Tuesday, August 27, 2013

Yay! Another Post on Food and Psychology!

I'm pretty sure I came here and griped when, after the Newtown school shootings, someone I followed on Facebook said that all we need to do is feed our children lard and they won't need psychiatric meds. Listen up, folks: I've concluded in a very non-scientific, please-don't-quote-me-on-this kind of way that madness has always existed and this whole business about an epidemic is just the result of people actually getting treatment. British mental health blogger Seaneen Molloy put it best on Facebook:
I should also make some apologies. I used to sneer a bit when I saw people speaking out in things like Time to Change about panic and anxiety. Be a bit like, "Yeah, the common cold of mental health". Dudes, I'm sorry. I'm going through shit panic attacks and anxiety right now and its as horrible as anything else I've ever experienced and messing me up quite a bit. I was a bell end. Forgive me.
This "epidemic" isn't a problem of everyone deciding they have "the common cold of mental health" and getting drugs to dull the pain better than a healthy dose of Glenlivet. My biggest shock upon going to a crowded psychiatrist's waiting room for the first time was how sane people look. I can look pretty sane too--I can look pretty sane when I'm having a mini anxiety attack and my head is swimming and my heart is pounding and I have weakness I can't explain. The whole waiting room looks sane when you're all just messing around on your iPhones. Doesn't mean we're all mental hypochondriacs. 

So. Diet. 

There's a diet that's gaining popularity right now (no names) that claims to have had success with mental disorders like schizophrenia. Color me skeptical. Load up on butter and coconut oil and watch your problems melt away. I fell for its cousin, the "real food" movement, until I read something that said that vegetables are best as a vehicle for more butter. I started eating like a sane person again after that. (I swear, I've gone through more diet fads.) My very non-scientific, please-don't-quote-me-on-this mode of thought is that these diets may have a slight impact on mental health but probably have greater influence on diseases of the gut. I won't say that there's no impact on the mind--after all, I heard a BBC documentary on alternate prison techniques where one compulsive thief was taught to eat properly instead of having just sugary snacks and stopped his crime sprees. But it makes little sense to me that a diet filled with meat, butter, coconut oil, and lard is going to cure your major mental health disorder. Sorry.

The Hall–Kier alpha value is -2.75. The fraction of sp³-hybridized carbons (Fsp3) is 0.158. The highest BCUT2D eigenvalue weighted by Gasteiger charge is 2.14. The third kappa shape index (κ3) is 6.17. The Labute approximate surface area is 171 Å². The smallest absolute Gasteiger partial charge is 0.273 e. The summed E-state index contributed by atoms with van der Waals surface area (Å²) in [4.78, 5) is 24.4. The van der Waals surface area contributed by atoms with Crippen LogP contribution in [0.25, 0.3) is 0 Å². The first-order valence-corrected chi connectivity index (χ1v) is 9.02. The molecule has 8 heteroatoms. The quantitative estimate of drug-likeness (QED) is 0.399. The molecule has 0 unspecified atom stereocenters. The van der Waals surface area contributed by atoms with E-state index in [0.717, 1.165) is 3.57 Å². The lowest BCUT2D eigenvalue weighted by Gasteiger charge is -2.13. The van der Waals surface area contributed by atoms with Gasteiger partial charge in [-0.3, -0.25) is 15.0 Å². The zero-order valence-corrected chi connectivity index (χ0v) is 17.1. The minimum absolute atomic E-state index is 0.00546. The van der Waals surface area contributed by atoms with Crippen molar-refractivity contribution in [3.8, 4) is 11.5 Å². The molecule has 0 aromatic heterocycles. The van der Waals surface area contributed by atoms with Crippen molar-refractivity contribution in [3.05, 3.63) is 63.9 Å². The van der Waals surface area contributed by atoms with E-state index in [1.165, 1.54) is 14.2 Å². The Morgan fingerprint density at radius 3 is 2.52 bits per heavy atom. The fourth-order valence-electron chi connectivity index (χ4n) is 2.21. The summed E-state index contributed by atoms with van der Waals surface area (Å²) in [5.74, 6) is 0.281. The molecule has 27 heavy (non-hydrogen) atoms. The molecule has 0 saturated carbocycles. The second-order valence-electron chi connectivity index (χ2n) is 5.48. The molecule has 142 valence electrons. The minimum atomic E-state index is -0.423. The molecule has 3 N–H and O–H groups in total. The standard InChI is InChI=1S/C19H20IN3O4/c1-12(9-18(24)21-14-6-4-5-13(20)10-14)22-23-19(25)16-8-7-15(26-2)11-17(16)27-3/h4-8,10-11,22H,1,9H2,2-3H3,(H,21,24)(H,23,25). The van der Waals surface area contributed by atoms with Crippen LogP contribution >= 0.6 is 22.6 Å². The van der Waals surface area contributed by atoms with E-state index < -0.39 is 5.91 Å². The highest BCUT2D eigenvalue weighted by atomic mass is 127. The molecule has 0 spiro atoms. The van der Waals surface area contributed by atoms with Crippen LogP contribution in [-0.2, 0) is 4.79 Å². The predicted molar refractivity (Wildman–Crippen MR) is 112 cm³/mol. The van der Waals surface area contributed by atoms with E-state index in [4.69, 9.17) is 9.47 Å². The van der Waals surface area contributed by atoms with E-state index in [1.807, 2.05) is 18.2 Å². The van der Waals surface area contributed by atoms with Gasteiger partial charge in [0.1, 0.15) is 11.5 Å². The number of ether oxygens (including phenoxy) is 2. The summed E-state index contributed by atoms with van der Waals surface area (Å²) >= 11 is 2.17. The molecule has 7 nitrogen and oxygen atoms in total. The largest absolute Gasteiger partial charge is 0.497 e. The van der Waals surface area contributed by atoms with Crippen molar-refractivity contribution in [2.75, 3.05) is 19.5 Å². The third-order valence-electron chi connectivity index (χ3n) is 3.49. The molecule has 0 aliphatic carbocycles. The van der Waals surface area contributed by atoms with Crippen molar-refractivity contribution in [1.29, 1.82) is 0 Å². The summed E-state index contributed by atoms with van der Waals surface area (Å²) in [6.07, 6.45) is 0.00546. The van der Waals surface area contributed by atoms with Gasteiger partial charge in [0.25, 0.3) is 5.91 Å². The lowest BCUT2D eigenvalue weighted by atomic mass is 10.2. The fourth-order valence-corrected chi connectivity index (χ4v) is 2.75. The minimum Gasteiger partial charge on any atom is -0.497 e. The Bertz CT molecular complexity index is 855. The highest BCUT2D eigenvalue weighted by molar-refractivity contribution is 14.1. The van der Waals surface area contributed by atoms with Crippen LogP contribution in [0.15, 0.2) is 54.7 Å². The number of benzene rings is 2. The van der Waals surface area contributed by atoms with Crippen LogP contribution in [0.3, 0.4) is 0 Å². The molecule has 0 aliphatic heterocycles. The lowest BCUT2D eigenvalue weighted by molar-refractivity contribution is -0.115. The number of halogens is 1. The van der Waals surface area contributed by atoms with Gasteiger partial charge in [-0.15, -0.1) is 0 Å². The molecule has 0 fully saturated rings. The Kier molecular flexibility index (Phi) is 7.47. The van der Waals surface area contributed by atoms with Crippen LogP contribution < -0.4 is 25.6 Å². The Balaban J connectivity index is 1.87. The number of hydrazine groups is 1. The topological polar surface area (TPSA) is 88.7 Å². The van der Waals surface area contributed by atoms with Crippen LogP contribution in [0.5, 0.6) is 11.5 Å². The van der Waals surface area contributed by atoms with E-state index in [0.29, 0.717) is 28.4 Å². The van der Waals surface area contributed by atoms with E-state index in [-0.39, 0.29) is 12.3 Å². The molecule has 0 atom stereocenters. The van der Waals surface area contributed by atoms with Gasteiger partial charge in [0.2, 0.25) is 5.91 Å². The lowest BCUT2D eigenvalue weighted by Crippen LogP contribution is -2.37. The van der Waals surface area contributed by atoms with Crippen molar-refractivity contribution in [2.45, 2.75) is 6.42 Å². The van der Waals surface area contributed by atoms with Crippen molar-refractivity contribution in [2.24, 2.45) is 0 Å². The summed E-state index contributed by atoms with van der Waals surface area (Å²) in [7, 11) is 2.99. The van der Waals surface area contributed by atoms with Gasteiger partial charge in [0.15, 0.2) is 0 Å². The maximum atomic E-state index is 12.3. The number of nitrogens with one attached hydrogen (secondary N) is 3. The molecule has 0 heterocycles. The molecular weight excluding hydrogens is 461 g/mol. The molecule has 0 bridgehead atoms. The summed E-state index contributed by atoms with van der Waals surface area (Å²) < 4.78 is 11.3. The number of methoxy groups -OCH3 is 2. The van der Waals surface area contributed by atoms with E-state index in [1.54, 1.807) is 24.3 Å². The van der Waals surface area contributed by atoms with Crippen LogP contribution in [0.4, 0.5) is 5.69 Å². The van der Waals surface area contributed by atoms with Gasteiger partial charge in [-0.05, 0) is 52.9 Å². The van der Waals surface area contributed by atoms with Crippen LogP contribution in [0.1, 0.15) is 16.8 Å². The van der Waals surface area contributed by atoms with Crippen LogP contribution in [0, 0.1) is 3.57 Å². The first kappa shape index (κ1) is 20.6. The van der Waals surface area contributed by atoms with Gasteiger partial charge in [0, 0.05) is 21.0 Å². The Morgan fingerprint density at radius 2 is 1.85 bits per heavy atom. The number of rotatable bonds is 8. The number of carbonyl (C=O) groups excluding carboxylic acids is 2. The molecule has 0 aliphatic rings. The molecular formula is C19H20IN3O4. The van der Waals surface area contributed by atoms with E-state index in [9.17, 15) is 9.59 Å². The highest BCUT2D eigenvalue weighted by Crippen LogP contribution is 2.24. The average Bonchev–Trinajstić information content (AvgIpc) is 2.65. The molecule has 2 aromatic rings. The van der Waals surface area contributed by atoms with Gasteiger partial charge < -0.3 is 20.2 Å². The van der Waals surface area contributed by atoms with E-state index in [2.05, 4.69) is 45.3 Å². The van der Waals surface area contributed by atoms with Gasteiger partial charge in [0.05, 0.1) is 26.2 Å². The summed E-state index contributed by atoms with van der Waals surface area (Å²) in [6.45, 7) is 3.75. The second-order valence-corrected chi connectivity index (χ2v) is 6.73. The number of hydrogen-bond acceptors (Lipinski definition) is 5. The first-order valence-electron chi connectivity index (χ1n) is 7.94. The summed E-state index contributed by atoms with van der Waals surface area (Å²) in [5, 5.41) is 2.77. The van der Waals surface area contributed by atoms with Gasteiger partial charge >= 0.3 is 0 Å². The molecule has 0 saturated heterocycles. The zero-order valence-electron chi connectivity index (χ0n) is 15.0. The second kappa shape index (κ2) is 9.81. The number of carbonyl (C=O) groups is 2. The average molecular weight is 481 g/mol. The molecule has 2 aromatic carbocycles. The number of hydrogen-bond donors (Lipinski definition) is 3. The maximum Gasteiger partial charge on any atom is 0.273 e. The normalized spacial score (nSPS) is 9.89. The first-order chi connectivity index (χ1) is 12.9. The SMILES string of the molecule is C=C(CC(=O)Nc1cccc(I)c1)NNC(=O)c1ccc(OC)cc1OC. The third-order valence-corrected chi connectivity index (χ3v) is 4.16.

So when I came across the article Gut feelings: the future of psychiatry may be inside your stomach, I had visions of lard replacing lithium dancing in my head. But it was actually a fascinating read. It wasn't about changing your diet and having your disease get marginally better--it was about taking therapeutic levels of probiotics and having your disease get vastly better. And the article is not without moderation: Seems the probiotics work best in younger people, although adults can see different sorts of results. Read it--it's great. My window may be closed age-wise (and I doubt my psychiatrist will prescribe super-doses of probiotics), and I may be the biggest fool of all for not trusting diets yet trusting capsules, but I think I'm might throw in a probiotic to see if it can't help with my brain. I got a powerful kind when I was going to make nut cheese (which I still haven't done) so I may take it out of its lonely home in the pantry and give it a shot. 

Concerning my brain: Summer is ... very slowly ... coming to an end, which means I'll probably perk up a bit. (People are fascinated by my reverse SAD.) I don't know how I'll tell if the probiotics are doing anything or not as cooler, happier weather kicks in, but it can't hurt my diet apart from my mind anyway. 

Toodle-loo, comrades. 

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